Learners are sometimes assessed through performance, depending on the nature of the task.
This is the kind of assessment in which the teacher observes and makes a judgement about the learners’ demonstration of a skill or competency in creating a product, constructing a response or making a presentation.
At times the performance task is so real such that it’s like what is encountered in the real life. Such kind of performance is called authentic performance and it emphasises application of skills, focuses on direct assessment, uses realistic problems, and encourages open-ended thinking.
In conducting performance tasks, the learning goals, standards and performance criteria and assessment procedures are clearly spelt out so that learners understand what they are supposed to learn.
The assessment of performance tasks is based on the processes or products or both. Process assessment involves the evaluation of approaches, methods, and techniques employed during the conduct of a task whereas product assessment involves the evaluation of the final product that learners create.
In most cases, the two are always assessed to complement each other or in situations where one cannot be without the other.
In tertiary institutions authentic performance is offered in the form of internship. Learners are assessed using appropriate instruments (not a written test) and the marks contribute towards grading.
The assessment involves both the technical/hard skills and the soft/life/peoples skills. We will discuss assessment of the soft skills in our next article.
Performance assessment in the workplace is referred to as performance appraisal, review or evaluation. For appraisal to be valid, it should be based on the agreed employee’s objectives.
Its reliability depends on multiple appraisals spread throughout the year, using multiple appraisers. The multiple appraisers include the supervisor, employees self-assessing; co-workers conducting peer appraisal, and the mediator.
This is the same strategy that is applied in the beauty pageant contest, where there are more than one judges.
In so doing, the average score that the employee gets tends to mirror the learners’ abilities better. Just like in the learner’s assessment, employee’s appraisal focuses on what the employee is doing right before any criticism is given. The score the employee gets at the beginning of the year should carry the same weight as the score at the end of the year, because the work done at the beginning is equally important as the one conducted at the end.
Some employees’ jobs are process-based and have little or no product to show. For example, the driver’s work involves more of processes than the product. Thus it is logical to appraise the driver during the process of driving.
The only product is the logbook which does not give much information about the driver’s performance. As such basing the appraisal of the driver on product renders the appraisal invalid and unreliable. Appraisal in the workplace is not done by interviewing or administering a written test of what employees did throughout the year. Instead, it is done using a detailed assessment scoring rubrics, with clear and transparent expression of requirements.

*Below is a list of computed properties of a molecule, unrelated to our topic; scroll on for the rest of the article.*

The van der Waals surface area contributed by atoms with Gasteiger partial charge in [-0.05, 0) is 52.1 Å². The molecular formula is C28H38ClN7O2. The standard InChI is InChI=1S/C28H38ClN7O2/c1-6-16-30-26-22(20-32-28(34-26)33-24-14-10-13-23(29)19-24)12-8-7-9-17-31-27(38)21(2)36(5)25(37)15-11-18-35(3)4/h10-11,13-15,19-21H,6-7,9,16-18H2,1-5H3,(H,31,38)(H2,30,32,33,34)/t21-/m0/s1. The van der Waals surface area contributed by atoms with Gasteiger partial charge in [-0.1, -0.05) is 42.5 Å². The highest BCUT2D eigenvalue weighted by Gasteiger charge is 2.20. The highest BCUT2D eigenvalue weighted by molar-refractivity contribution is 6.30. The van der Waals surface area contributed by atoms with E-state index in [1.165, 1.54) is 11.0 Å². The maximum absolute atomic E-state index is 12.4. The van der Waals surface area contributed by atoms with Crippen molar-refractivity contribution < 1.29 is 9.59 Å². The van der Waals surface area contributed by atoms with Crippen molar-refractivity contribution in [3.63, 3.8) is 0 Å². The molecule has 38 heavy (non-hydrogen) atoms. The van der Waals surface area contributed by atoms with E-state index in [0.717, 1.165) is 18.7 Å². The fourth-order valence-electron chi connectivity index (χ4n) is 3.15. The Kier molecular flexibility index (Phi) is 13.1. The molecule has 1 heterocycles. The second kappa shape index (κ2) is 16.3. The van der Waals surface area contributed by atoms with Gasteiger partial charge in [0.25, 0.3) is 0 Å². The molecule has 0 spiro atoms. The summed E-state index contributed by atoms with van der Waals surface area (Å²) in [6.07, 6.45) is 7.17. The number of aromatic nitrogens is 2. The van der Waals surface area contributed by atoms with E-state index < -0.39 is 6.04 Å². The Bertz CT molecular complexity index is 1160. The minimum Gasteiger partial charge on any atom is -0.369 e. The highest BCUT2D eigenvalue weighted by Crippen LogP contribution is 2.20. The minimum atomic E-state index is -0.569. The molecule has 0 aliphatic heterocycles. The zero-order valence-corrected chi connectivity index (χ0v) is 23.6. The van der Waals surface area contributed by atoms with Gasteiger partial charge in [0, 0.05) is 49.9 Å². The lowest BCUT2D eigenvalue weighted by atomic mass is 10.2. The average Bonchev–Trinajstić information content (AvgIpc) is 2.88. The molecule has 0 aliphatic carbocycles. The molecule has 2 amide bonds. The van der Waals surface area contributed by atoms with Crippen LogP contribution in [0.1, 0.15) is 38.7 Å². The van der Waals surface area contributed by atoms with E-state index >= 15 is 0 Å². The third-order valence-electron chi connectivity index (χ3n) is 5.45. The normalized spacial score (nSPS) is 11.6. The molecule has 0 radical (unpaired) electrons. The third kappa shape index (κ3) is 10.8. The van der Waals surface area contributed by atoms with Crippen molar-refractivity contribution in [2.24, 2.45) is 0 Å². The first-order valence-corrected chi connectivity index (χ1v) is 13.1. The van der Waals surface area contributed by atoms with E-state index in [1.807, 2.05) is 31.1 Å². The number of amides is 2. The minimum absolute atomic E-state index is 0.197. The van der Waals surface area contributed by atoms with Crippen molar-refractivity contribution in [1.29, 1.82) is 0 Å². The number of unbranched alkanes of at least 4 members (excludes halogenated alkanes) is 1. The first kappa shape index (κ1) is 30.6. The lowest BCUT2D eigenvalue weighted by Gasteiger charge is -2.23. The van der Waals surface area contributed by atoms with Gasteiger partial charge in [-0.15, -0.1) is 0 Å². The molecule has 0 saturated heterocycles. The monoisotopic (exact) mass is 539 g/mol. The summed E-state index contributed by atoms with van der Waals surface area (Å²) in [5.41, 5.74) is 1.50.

The scoring rubric could be holistic or analytic. Holistic scoring is used to appraise the overall performance of an employee across all the performance criteria.
Analytic scoring breaks down the general description of a holistic process into separate scores for each criterion to provide specific diagnostic information.
Because every employee contributes to the overall organisation’s productivity and bottom line, the aim of appraisal is therefore solely for the accomplishment of that.
Therefore, using properly crafted appraisal instruments should enable the organisation to realise its visions. However, most of the time, organisations’ management sacrifices that aim either by engaging consultants without necessary psychometric skills or by resorting to appraising what is easy for purposes of compliance.
Such sacrifice is possible only when the role of appraisal in raising productivity and subsequently the bottom line is misunderstood and not aligned. As a consequence, the greatest impediment to achieving the organisation’s vision is none other than appraisals.
Equally, persistent use of the poorly crafted standardised appraisal instruments is a clear sign of perpetual failure to link appraisal with the organisation’s bottom line.
Underscoring the importance of effective appraisal, one author once said, ‘In a highly successful organisation, workers are responsible and seek ways to do even better.
“They know what to do and find ways to do it. They can’t wait to go to work and work until the job is done. They are not driven by clocks but want to perform well because it is the right thing to do.
“They are self-motivated, and the only concern the CEO has is to be sure employees don’t spend all their time on the job and ignore their families and personal needs’.
Yes, it’s possible! The Author holds PhD in ‘Assessment & Quality Assurance’ and writes in his personal capacity as a Psychometric Researcher.
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